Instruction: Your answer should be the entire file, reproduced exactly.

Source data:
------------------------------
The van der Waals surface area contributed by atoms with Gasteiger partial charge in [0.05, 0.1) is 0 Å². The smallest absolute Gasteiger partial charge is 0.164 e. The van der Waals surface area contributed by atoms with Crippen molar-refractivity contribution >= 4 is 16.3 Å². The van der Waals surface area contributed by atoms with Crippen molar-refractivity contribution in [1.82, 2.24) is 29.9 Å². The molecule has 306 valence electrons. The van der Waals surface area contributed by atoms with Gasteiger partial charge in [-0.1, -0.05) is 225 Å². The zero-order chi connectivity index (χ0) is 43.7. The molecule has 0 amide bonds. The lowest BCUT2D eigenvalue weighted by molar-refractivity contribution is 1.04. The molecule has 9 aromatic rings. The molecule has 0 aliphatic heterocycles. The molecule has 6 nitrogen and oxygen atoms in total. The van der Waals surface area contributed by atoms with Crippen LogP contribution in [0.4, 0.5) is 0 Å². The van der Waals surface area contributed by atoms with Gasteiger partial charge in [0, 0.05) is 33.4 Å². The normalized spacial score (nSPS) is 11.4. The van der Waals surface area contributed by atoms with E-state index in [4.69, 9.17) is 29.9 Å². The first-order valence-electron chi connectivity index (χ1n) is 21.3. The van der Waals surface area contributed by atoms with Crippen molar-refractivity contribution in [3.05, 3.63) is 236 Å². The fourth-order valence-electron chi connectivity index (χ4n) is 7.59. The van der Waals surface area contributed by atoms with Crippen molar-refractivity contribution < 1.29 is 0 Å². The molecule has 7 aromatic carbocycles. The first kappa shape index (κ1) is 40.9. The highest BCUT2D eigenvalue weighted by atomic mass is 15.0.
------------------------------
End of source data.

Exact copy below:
The van der Waals surface area contributed by atoms with Gasteiger partial charge in [0.05, 0.1) is 0 Å². The smallest absolute Gasteiger partial charge is 0.164 e. The van der Waals surface area contributed by atoms with Crippen molar-refractivity contribution >= 4 is 16.3 Å². The van der Waals surface area contributed by atoms with Crippen molar-refractivity contribution in [1.82, 2.24) is 29.9 Å². The molecule has 306 valence electrons. The van der Waals surface area contributed by atoms with Gasteiger partial charge in [-0.1, -0.05) is 225 Å². The zero-order chi connectivity index (χ0) is 43.7. The molecule has 0 amide bonds. The lowest BCUT2D eigenvalue weighted by molar-refractivity contribution is 1.04. The molecule has 9 aromatic rings. The molecule has 0 aliphatic heterocycles. The molecule has 6 nitrogen and oxygen atoms in total. The van der Waals surface area contributed by atoms with Crippen LogP contribution in [0.4, 0.5) is 0 Å². The van der Waals surface area contributed by atoms with Gasteiger partial charge in [0, 0.05) is 33.4 Å². The normalized spacial score (nSPS) is 11.4. The van der Waals surface area contributed by atoms with E-state index in [4.69, 9.17) is 29.9 Å². The first-order valence-electron chi connectivity index (χ1n) is 21.3. The van der Waals surface area contributed by atoms with Crippen molar-refractivity contribution in [3.05, 3.63) is 236 Å². The fourth-order valence-electron chi connectivity index (χ4n) is 7.59. The van der Waals surface area contributed by atoms with Crippen molar-refractivity contribution < 1.29 is 0 Å². The molecule has 7 aromatic carbocycles. The first kappa shape index (κ1) is 40.9. The highest BCUT2D eigenvalue weighted by atomic mass is 15.0.